The Beat

• Heidi MacDonald speaks with Amanda Conner about Hot & Messy, bringing together art that people may not have seen, and the mesmerising sparkle of Bettie Page.

• Avery Kaplan talks to Erica Henderson and Ryan North about Danger and Other Unknown Risks, organic story origins, and avoiding the formalist cool route.


The Daily Cartoonist

D.D. Degg interviews Henry Barajas about Gil Thorp, the syndicated strip fanbase, changing up the strip’s pacing, and reflecting classrooms in the real world.



Goldie Chan talks to Mike Pellerito and Jamie L. Rotante about Archie Comics’ past and future, and the teams behind the publisher’s classic and modern stories.


The Independent

Nick Duerden interviews Nick Drnaso about Acting Class, what the story isn’t, Booker Prize nomination realities, and living with cats.


Multiversity Comics

Elias Rosner speaks with Ryan Holmberg about translating Yamada Murasaki’s Talk to My Back, and working with Drawn & Quarterly to get more work by female alt-manga artists out in the world.


The New Yorker

Françoise Mouly chats to Nicole Rifkin about the ‘sun-dappled’ cover for The New Yorker, missing the city, and comic creator inspirations.


Smash Pages

Alex Dueben talks to Faith Erin Hicks about Ride On, the key themes of the book, personal experience as a horse girl, burnout and creative exhaustion.


The Stranger

Corianton Hale interviews Jim Woodring about One Beautiful Spring Day, avoiding conscious story planning, anomalous Frank stories, and the sound of frogs droning.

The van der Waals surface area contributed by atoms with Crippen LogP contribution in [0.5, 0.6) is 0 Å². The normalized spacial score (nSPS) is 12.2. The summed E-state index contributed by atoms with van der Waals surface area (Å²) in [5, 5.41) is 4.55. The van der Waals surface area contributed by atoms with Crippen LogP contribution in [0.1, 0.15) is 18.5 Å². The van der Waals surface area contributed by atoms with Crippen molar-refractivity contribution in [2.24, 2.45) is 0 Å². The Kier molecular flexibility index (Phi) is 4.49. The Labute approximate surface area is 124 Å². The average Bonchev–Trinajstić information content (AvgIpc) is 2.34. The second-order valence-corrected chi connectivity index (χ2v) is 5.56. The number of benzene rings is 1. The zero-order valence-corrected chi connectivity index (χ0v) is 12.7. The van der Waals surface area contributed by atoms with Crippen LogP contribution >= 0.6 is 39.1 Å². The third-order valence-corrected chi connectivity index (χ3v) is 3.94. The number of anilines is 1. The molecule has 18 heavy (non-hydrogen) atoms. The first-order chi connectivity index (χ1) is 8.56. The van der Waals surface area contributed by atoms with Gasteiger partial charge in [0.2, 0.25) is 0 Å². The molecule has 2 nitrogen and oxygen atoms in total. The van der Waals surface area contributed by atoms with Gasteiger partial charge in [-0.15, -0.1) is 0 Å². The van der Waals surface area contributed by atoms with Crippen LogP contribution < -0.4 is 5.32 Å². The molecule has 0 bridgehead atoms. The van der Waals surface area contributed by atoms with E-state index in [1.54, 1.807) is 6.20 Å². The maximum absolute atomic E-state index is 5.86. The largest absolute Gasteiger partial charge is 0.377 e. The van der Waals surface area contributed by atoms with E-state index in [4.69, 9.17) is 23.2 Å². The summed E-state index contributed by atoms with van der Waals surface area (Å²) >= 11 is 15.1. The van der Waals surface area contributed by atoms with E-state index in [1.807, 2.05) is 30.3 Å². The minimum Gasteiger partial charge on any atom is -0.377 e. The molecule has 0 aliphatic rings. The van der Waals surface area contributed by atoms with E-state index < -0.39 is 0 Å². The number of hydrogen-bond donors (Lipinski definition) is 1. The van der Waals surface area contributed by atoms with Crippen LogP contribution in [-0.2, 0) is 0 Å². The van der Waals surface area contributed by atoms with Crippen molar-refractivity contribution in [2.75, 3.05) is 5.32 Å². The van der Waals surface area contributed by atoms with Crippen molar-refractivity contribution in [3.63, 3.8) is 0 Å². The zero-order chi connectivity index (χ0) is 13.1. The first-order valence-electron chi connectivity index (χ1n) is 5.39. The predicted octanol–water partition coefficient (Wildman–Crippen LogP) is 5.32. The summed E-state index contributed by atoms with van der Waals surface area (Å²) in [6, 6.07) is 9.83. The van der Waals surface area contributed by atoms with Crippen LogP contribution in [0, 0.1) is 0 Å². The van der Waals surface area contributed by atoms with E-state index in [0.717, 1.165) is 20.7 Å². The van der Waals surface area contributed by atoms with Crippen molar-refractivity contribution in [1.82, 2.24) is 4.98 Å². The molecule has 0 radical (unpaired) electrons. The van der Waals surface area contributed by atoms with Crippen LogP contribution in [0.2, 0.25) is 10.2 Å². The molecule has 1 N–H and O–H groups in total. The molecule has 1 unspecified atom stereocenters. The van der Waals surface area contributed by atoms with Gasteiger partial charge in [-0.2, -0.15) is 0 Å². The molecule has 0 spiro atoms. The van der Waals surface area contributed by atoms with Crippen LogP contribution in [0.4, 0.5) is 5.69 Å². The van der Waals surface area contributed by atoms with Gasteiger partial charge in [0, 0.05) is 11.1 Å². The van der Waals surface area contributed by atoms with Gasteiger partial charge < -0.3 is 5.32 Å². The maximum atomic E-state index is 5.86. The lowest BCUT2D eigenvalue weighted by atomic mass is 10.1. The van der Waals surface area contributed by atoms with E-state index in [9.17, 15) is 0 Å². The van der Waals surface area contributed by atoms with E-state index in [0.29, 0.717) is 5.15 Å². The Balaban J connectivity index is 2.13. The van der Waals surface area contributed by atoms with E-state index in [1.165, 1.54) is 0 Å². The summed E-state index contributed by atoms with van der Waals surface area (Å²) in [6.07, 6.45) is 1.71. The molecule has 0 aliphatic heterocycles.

Women Write About Comics

Wendy Browne speaks with Jen Troy about Assassin G, learning the finer points of Wuxia, and keeping things modern, functional, and fashionable.

Words are working hard for you… This week’s features and longreads.

• Here at TCJ, John Kelly reads Dirty Pictures: How an Underground Network of Nerds, Feminists, Misfits, Geniuses, Bikers, Potheads, Printers, Intellectuals, and Art School Rebels Revolutionized Art and Invented Comix, and takes thoughts on the title to author Brian Doherty for response - “Doherty told me his interest in doing the book was sparked while attending the 2018 San Diego Comic Con, which included a series of panels dedicated to underground comics. His interest in the topic grew a few months later while attending the Ignatz Awards at the 2018 Small Press Expo where cartoonist Ben Passmore made critical comments about Robert Crumb during a speech that resulted in a contentious online debate of Crumb's relevance in today's culture.”

• Also for TCJ, Jon Holt and Teppei Fukuda present a translation of Natsume Fusanosuke’s essay on Hasegawa Machiko’s Sazae-san, and the way in which its eponymous character’s enduring popularity transcends generational boundaries - “I was born in 1950, and now I have passed the 60-year mark, but when I was child and living with parents, we already had the paperback books of Sazae-san in the house. I grew up being raised by parents who never read a manga, but I wonder why we had copies of Sazae-san around the house? Even if my house had not had Sazae-san, at that time whenever you went to the dentist or to the barber, their waiting rooms would have it lying about, so it is fair to say it was a manga that anyone might read.”

• Contributors for The Beat try comiXology’s current incarnation out on a variety of devices to assess whether the user experience has improved in the six months since its Amazon integration and  re-launch - tl;dr, it has not.

• For Tokion, Rishi (translated by Shinichiro Sato) writes on Tatsuki Fujimoto’s work, as Chainsaw Man resumes publication, examining Fujimoto’s one-shot and long form work, and the detachment to be found therein.